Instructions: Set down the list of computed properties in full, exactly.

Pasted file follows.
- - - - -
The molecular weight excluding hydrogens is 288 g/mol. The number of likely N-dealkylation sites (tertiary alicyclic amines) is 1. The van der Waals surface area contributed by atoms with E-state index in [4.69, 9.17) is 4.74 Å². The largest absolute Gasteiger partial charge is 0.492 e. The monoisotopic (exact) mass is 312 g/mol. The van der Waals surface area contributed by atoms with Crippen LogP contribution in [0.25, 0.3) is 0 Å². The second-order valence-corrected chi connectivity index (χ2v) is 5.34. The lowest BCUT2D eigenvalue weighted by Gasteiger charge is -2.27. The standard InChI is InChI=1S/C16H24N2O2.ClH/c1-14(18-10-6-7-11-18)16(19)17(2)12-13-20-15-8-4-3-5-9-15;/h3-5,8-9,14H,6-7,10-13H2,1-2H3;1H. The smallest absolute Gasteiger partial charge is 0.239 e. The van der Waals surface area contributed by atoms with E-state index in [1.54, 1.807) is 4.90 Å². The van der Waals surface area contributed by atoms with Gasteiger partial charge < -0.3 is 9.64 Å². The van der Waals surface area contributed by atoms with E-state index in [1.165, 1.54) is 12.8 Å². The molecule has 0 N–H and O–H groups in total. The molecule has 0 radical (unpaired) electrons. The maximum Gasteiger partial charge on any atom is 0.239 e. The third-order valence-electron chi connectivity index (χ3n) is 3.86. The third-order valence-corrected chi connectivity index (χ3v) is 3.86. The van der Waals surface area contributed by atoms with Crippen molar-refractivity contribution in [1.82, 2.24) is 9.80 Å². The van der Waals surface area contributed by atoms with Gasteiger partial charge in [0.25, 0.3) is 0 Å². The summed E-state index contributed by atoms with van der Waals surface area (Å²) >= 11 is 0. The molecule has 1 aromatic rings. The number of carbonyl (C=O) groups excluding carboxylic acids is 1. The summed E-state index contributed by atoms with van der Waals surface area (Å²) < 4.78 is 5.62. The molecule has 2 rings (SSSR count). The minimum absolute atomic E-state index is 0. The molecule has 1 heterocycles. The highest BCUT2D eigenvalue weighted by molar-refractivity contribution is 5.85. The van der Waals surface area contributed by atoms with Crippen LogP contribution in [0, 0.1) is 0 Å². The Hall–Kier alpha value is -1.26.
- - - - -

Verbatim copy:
The molecular weight excluding hydrogens is 288 g/mol. The number of likely N-dealkylation sites (tertiary alicyclic amines) is 1. The van der Waals surface area contributed by atoms with E-state index in [4.69, 9.17) is 4.74 Å². The largest absolute Gasteiger partial charge is 0.492 e. The monoisotopic (exact) mass is 312 g/mol. The van der Waals surface area contributed by atoms with Crippen LogP contribution in [0.25, 0.3) is 0 Å². The second-order valence-corrected chi connectivity index (χ2v) is 5.34. The lowest BCUT2D eigenvalue weighted by Gasteiger charge is -2.27. The standard InChI is InChI=1S/C16H24N2O2.ClH/c1-14(18-10-6-7-11-18)16(19)17(2)12-13-20-15-8-4-3-5-9-15;/h3-5,8-9,14H,6-7,10-13H2,1-2H3;1H. The smallest absolute Gasteiger partial charge is 0.239 e. The van der Waals surface area contributed by atoms with E-state index in [1.54, 1.807) is 4.90 Å². The van der Waals surface area contributed by atoms with Gasteiger partial charge < -0.3 is 9.64 Å². The van der Waals surface area contributed by atoms with E-state index in [1.165, 1.54) is 12.8 Å². The molecule has 0 N–H and O–H groups in total. The molecule has 0 radical (unpaired) electrons. The maximum Gasteiger partial charge on any atom is 0.239 e. The third-order valence-electron chi connectivity index (χ3n) is 3.86. The third-order valence-corrected chi connectivity index (χ3v) is 3.86. The van der Waals surface area contributed by atoms with Crippen molar-refractivity contribution in [1.82, 2.24) is 9.80 Å². The van der Waals surface area contributed by atoms with Gasteiger partial charge in [0.25, 0.3) is 0 Å². The summed E-state index contributed by atoms with van der Waals surface area (Å²) >= 11 is 0. The molecule has 1 aromatic rings. The number of carbonyl (C=O) groups excluding carboxylic acids is 1. The summed E-state index contributed by atoms with van der Waals surface area (Å²) < 4.78 is 5.62. The molecule has 2 rings (SSSR count). The minimum absolute atomic E-state index is 0. The molecule has 1 heterocycles. The highest BCUT2D eigenvalue weighted by molar-refractivity contribution is 5.85. The van der Waals surface area contributed by atoms with Crippen LogP contribution in [0, 0.1) is 0 Å². The Hall–Kier alpha value is -1.26.